Tens of millions of Americans have filed for unemployment due to industries that have been shuttered by protective stay-at-home orders. The United States has not seen this level of job loss since the Great Depression, and the government is struggling to respond fast enough to the health crisis and the widespread economic pain it has triggered. While the $2 trillion Coronavirus Aid, Relief, and Economic Security (CARES) Act, approved in late March by Congress, provided some relief across the economic spectrum, the ongoing impacts of the pandemic require more people-centered stimulus support that expands the social safety net and economic security for communities. Black, Indigenous, and communities of color in particular have been hit hard by COVID-19, facing disproportionately high rates of infection and mortality, and have been further confronted with the historical burden of institutional and structural racism that leads to a lack of social safety and economic security.  These impacts are bleeding into the ability to pay for utilities, mortgages, and rent. Congress must expand the social safety net to ensure that all individuals and families are not faced with loss of homes or utility shut offs during this national disaster. 

Ensure companies that receive relief retain workers and their benefits.

In April 2020, the Senate approved a $480 billion stimulus package to help small businesses and hospitals impacted by the coronavirus. Congress must ensure that businesses protect their workers and secure their benefits through additional stimulus efforts. We cannot allow companies who receive federal aid to use it for stock buybacks or executive bonuses.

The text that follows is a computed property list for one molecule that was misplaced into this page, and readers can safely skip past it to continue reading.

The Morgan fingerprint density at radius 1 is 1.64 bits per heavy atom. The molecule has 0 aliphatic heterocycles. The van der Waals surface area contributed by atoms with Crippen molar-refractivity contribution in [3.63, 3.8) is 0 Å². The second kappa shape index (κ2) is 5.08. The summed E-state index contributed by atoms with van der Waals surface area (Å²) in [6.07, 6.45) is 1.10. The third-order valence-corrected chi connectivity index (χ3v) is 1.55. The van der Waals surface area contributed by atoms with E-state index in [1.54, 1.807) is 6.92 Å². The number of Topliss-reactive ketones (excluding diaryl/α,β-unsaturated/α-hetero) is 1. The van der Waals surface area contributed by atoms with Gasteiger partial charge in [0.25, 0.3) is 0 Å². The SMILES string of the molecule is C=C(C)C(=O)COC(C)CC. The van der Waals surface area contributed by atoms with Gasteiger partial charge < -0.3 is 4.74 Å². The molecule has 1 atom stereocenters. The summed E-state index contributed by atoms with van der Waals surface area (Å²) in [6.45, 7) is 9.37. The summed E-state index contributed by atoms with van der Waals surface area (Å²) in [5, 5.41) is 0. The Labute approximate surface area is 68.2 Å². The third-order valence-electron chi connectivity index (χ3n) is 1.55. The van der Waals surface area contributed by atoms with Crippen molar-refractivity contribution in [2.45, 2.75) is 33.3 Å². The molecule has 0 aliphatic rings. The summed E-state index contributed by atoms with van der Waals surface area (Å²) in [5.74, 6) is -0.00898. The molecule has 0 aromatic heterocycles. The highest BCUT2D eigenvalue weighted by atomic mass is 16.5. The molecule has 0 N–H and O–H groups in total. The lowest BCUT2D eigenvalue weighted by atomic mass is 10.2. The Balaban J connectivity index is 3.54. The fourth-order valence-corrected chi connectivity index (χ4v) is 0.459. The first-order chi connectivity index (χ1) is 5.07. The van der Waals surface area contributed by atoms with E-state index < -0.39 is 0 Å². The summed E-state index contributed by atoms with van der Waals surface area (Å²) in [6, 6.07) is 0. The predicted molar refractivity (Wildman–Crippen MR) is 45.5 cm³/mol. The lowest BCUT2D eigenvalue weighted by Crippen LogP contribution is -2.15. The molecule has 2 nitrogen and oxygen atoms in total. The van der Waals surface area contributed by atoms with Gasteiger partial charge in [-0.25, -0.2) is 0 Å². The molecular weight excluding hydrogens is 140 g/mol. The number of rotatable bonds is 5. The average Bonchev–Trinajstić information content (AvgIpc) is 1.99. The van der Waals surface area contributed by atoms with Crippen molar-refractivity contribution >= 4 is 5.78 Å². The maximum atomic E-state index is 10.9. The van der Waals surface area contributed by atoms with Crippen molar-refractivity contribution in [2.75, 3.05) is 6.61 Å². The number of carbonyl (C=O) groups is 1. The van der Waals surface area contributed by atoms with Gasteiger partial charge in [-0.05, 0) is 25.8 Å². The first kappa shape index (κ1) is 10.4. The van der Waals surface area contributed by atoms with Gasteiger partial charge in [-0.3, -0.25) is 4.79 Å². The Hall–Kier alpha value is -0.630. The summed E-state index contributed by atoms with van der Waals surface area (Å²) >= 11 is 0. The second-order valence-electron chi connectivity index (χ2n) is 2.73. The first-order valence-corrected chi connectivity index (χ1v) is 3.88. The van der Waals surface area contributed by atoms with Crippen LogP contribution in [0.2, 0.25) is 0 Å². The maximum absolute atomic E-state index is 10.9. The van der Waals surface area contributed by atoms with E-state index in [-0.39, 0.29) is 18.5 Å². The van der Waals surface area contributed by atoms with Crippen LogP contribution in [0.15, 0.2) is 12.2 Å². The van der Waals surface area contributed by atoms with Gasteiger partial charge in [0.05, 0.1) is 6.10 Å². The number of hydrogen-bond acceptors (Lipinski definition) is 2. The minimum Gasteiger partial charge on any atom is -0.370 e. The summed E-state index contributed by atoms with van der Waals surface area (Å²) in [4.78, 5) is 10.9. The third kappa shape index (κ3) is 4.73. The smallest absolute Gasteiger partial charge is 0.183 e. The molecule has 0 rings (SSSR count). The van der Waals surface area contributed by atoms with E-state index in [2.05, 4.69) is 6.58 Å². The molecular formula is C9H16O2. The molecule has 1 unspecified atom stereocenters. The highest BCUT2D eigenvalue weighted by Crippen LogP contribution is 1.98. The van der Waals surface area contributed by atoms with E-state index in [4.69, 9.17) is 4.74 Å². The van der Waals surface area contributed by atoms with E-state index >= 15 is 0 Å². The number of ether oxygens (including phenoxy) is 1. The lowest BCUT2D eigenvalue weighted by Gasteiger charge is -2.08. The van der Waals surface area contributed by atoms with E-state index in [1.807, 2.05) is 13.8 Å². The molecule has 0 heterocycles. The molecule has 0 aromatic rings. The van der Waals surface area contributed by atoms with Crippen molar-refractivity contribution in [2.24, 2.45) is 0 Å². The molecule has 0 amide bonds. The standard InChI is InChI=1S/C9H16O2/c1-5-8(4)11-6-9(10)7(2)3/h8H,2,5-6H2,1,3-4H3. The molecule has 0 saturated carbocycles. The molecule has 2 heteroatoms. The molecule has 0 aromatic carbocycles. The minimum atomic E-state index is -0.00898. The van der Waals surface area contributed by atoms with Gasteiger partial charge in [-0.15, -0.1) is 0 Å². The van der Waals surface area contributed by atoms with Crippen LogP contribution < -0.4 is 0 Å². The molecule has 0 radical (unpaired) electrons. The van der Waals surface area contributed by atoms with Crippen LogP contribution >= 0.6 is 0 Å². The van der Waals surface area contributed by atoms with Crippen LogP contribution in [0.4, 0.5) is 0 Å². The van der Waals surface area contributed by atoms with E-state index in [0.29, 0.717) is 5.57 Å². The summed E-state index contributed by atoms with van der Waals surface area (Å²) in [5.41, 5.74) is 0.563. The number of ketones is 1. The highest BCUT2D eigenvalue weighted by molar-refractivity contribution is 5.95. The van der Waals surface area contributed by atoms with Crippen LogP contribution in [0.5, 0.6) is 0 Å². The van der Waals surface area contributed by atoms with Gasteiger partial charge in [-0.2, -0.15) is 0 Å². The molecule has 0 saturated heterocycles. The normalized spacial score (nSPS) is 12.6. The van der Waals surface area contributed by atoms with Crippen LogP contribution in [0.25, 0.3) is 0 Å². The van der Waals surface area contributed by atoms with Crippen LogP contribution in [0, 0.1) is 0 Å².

3. Protect our democracy.

Require all states/territories to offer vote by mail for all elections.

America needs a system that allows all citizens to vote safely from home. Requiring people to attend in-person polling places, which often have an inadequate number of voting machines and long lines, leads to avoidable disenfranchisement of voters and is unsafe with the current pandemic. All states and territories should have a fair and uniform vote by mail system that does not hinder individuals from casting their vote.

Provide states with additional funding to implement vote by mail and hold fair elections.

In order to have properly functioning and secure vote by mail systems for all states and territories, additional federal funding should be provided to ensure that states can properly carry out their duty to hold fair elections.

4. Prioritize community-led recovery in hardest hit communities .

Invest additional resources in communities that have been hardest hit by the pandemic and the climate crisis.